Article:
Kiwanis Clubs International have made perhaps the most significant contribution of any service club to the competition festival movement. The first Canadian Kiwanis Music Festival took place in Toronto in 1944. Kiwanis festivals were established later in British Columbia, Alberta, Ontario, Nova Scotia, and Newfoundland, and the responsibility for many competitions begun by other organizations has been assumed by the Kiwanis clubs. In 1990 Kiwanis sponsored 38 festivals in 5 provinces. Several of the Kiwanis festivals named in the appended list are the largest in their provinces. Rotary International has also participated in the competition festival movement and in 1990 supported 14 festivals in 4 provinces. Other service clubs active in music festivals include the Lions Club International, Kinsmen Clubs, and Junior Chamber International (Jaycees).

Festivals under the FCMF umbrella are held at local, provincial and national levels. Local festival adjudicators recommend competitors for the provincial level competition, where competitors are selected for the CIBC National Music Festival. All tenor provinces hold provincial festivals. In 1991 there also existed numerous festivals outside the FCMF sphere of influence, often sponsored by commercial enterprises and private conservatories.

Competition Festivals

British Columbia
Coquitlam District Musical Festival

Greater Victoria Music Festival

Upper Fraser Valley Music Festival (Lion's Club, Chilliwack)

Kiwanis festivals in Vancouver and Kelowna


Grande Prairie and District Music Festival

Kiwanis festivals (in eight centres including Calgary, Edmonton, Lethbridge, and Red Deer)

Rotary festivals in Medicine Hat and Fort McMurray (Oilsands Rotary Music Festival)


Moose Jaw Music Festival

Regina Music Festival

Saskatoon Music Festival

Yorkton Music Festival


Brandon Festival of the Arts

Portage La Prairie Festival of the Arts

Rockwood Festival of the Arts

Winnipeg Music Competition Festival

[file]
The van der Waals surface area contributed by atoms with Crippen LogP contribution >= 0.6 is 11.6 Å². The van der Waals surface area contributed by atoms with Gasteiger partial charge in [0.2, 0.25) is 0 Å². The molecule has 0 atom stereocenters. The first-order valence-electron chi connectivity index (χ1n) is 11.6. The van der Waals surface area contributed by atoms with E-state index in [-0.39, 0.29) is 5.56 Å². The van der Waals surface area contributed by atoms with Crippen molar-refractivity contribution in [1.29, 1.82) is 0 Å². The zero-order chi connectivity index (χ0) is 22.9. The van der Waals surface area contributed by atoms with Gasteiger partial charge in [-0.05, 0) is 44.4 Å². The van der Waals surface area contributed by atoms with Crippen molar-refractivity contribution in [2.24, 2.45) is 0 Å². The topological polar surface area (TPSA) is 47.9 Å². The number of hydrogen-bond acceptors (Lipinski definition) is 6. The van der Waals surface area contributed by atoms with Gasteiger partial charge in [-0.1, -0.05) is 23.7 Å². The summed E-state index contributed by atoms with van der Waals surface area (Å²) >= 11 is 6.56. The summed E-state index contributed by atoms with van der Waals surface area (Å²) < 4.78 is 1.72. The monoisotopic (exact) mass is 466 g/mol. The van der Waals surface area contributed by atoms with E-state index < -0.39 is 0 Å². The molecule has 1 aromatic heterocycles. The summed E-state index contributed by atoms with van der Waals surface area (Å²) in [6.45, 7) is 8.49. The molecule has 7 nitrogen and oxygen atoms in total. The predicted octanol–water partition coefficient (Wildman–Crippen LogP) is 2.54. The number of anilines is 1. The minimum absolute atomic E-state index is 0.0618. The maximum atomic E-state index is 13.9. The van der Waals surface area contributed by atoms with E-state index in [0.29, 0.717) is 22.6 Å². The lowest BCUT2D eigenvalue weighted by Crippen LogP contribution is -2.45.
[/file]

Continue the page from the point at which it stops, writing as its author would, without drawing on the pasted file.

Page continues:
Brockville Lions Music Festival

Lakehead Music Festival, Thunder Bay

Peel County Music Festival, Brampton

York Region Lions Music Festival, Newmarket

Kiwanis festivals in 23 centres including Brantford, Chatham, Guelph, Hamilton, Kingston, Kitchener-Waterloo, London, North Bay, Oshawa, Ottawa, Owen Sound, Peterborough, Sault Ste Marie, Sudbury, and Toronto

Rotary festivals in 5 centres including Belleville (Quinte Rotary Music and Dance Festival), and Walkerton (Midwestern Ontario Rotary Music Festival)


Quebec Music Competitions (Quebec Music Festivals 1960-71)

New Brunswick

Festival de musique du district #5

Fredericton Festival of Music

Greater Moncton Music Festival/Festival de musique du Moncton métropolitain

New Brunswick Competitive Festival of Music, Saint John

Nova Scotia

Bridgewater Kinsmen Music Festival

Lunenburg and District Music Festival

New Glasgow Music Festival

Truro Music Festival

Kiwanis festivals in Halifax and Sydney

Prince Edward Island

East Prince Music Festival

Kings County Music Festival

Queens County Music Festival

West Prince Music Festival


Kiwanis festivals in Carbonear (Trinity Conception Music Festival), Clarenville, Gander, Grand Falls (Central Newfoundland Kiwanis Festival), and St John's

Rotary festivals in Stephenville and Corner Brook

Yukon Territory

Yukon Music Festival in Whitehorse

Further Reading